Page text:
Mardi Gras Floats
Mardi Gras Krewes’ Greatest Display of Style, Spectacle, and Design
Mardi Gras Float in Houma, Louisiana
Fighting against the six-deep crowd, hand raised in the air you yell, “Throw Me Something Mister.” Suddenly a costumed face atop the giant green, purple, and gold dragon spots you and flings a thin string of plastic beads your way. You press forward, leap into the air, and wrestle the monetarily worthless trinket from the crowd’s clutches. That’s Mardi Gras.
Mardi Gras floats are a place for krewe members to ride during the annual parades as they throw beads, cups, and other items by the tens of thousands. These complex creations are without a doubt the most visible marker of major Mardi Gras celebrations, regardless of where those celebrations take place.
The History of Mardi Gras Floats
Early Mardi Gras floats were horse drawn carts and wagons which began to appear in and around the mid-1800s. These crude early floats were often accompanied by young slaves, and free men of color (known as flambeaux carriers) who carried torches to light the way for floats and bands during Mardi Gras night parades.
Over the years, horses were replaced with trucks and semi tractor-trailers, as bigger and bigger wagons were needed to accommodate the elaborate designs, sizable krewes, and their cargos. Today, krewes express their pride in community, and celebrate their accomplishments, through Mardi Gras floats with elaborate themed designs costing thousands of dollars and hundreds of man-hours to produce.
What’s On a Mardi Gras Float
In addition to a dozen krewe members or more, bathrooms, food, and drink, the costumes, beads, and other throws on any given Mardi Gras float are measured in tons and not pounds. Accordingly the floats must be built to safely support and transport all this weight as the krewe members scramble about the float tossing beads strings and generally whipping the crowd into a frenzy.
While many krewes choose a new theme and redesign their floats every year, some floats are classics and perennial crowd pleasers that get reused each and every year after a bit of rehab, rejuvenation, and the occasional major overhaul.
Mardi Gras Float Design – Mardi Gras Dens
At float creation/design studios and storage/maintenance facilities (often referred to as “dens”) such as Blaine Kern’s Mardi Gras World in New Orleans, floats are stored through the off season, and then, months before Mardi Gras rolls around, they undergo an intensive process of refurbishment, and redesign. Each krewe chooses their annual Mardi Gras theme and their floats are redesigned, painted, and upgraded to reflect that theme and put them in prime condition in time for Carnival parading season.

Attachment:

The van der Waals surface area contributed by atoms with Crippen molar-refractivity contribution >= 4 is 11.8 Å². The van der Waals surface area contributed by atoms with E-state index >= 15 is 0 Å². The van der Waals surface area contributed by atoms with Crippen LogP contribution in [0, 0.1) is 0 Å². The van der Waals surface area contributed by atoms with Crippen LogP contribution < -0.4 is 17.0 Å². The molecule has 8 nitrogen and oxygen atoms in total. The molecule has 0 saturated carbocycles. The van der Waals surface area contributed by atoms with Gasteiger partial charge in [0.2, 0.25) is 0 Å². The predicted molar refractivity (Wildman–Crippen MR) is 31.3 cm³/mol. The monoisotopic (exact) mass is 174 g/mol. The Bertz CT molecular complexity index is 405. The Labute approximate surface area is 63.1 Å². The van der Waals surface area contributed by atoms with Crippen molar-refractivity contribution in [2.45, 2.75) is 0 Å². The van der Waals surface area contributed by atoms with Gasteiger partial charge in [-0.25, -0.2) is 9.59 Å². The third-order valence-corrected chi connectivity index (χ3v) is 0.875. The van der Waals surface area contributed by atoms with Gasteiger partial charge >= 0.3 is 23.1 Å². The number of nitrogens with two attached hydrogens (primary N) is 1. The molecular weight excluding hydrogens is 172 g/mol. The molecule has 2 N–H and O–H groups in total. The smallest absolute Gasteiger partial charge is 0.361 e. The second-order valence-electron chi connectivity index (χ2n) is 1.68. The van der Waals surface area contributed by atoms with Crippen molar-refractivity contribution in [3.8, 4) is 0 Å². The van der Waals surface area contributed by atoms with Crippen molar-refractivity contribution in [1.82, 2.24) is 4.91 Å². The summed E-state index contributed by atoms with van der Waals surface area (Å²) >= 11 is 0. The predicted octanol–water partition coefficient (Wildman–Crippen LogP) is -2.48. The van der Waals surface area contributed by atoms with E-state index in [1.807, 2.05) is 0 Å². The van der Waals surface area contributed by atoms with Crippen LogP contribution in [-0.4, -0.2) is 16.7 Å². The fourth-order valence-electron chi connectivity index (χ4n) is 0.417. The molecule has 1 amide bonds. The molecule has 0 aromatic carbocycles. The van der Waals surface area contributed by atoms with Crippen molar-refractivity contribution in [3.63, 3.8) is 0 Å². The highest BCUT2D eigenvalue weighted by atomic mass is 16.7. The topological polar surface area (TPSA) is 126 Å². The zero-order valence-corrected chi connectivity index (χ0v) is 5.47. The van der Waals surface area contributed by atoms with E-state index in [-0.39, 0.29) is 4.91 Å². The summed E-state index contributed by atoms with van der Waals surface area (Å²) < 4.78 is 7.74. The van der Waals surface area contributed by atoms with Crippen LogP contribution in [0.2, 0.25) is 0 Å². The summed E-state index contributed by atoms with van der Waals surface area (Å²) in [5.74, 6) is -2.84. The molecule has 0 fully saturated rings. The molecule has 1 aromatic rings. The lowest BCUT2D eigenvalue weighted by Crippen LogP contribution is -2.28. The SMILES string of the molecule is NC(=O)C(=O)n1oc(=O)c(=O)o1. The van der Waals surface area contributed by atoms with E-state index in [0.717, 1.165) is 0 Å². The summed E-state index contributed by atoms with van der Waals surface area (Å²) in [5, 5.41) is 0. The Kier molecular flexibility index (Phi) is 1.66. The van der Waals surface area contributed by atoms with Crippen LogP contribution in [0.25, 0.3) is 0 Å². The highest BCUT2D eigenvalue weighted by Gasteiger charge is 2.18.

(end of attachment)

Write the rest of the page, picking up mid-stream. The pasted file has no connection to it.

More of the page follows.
The process of cleaning, painting, and refurbishing a float for Mardi Gras can take months, and costs thousands of dollars to present the level of detail that krewes pride themselves on. The props and set pieces that fill a typical Mardi Gras float are painstakingly sculpted from foam, plywood, plastic, and other materials. Though most spectators only see them for a few moments, top design houses take the time to paint a sparkle in the eye of a princess, or copy the exact design of a football player’s tattoo.
The folks at Blaine Kern’s Mardi Gras World like to say that hey are New Orleans’ biggest recyclers. Each year they work with krewes to update, clean up, and reuse nearly every float in their warehouses. And many of the pieces and parts of floats that are not being reused get disassembled and put to use on other floats that are still being used in parades.
In addition to building, storing, and refitting floats throughout the year, Blaine Kern’s Mardi Gras World serves as a kind of Mardi Gras float museum, showcasing many of the classic floats from days gone by, as well as today’s favorites. Visitors to Mardi Gras World get an up close and personal look at floats like the New Orleans Krewe of Orpheus’ Smokey Mary Train, Trojan Horse, and the 139-foot Leviathan.From their role in some of the earliest Carnival celebrations, to their place in today’s festivities, the colorful floats designed and presented by local krewes are Mardi Gras’ most visible symbol. From the Gulf Coast to St. Louis, and even out in San Diego, Mardi Gras floats are a source of civic and organizational pride, a source of millions of souvenirs every year, and a visual representation of the free-spirited reverie of Mardi Gras and the season of Carnival.